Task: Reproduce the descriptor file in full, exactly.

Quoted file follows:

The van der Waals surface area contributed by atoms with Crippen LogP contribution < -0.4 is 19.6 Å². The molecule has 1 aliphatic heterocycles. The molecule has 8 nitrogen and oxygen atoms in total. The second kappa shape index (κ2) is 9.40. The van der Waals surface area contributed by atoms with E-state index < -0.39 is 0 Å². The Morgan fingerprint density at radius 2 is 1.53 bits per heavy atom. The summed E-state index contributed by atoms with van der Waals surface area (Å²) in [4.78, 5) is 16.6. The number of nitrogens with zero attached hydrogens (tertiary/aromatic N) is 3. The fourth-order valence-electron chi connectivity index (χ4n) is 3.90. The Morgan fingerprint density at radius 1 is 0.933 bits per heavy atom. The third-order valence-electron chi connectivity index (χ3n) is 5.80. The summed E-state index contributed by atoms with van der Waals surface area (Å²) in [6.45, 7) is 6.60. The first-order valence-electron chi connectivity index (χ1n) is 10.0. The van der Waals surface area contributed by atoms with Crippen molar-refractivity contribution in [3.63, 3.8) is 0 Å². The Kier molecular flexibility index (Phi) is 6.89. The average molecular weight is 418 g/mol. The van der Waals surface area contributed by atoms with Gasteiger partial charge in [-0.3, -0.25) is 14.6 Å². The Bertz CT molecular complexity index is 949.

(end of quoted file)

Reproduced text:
The van der Waals surface area contributed by atoms with Crippen LogP contribution < -0.4 is 19.6 Å². The molecule has 1 aliphatic heterocycles. The molecule has 8 nitrogen and oxygen atoms in total. The second kappa shape index (κ2) is 9.40. The van der Waals surface area contributed by atoms with E-state index < -0.39 is 0 Å². The Morgan fingerprint density at radius 2 is 1.53 bits per heavy atom. The summed E-state index contributed by atoms with van der Waals surface area (Å²) in [4.78, 5) is 16.6. The number of nitrogens with zero attached hydrogens (tertiary/aromatic N) is 3. The fourth-order valence-electron chi connectivity index (χ4n) is 3.90. The Morgan fingerprint density at radius 1 is 0.933 bits per heavy atom. The third-order valence-electron chi connectivity index (χ3n) is 5.80. The summed E-state index contributed by atoms with van der Waals surface area (Å²) in [6.45, 7) is 6.60. The first-order valence-electron chi connectivity index (χ1n) is 10.0. The van der Waals surface area contributed by atoms with Crippen molar-refractivity contribution in [3.63, 3.8) is 0 Å². The Kier molecular flexibility index (Phi) is 6.89. The average molecular weight is 418 g/mol. The van der Waals surface area contributed by atoms with Gasteiger partial charge in [-0.3, -0.25) is 14.6 Å². The Bertz CT molecular complexity index is 949.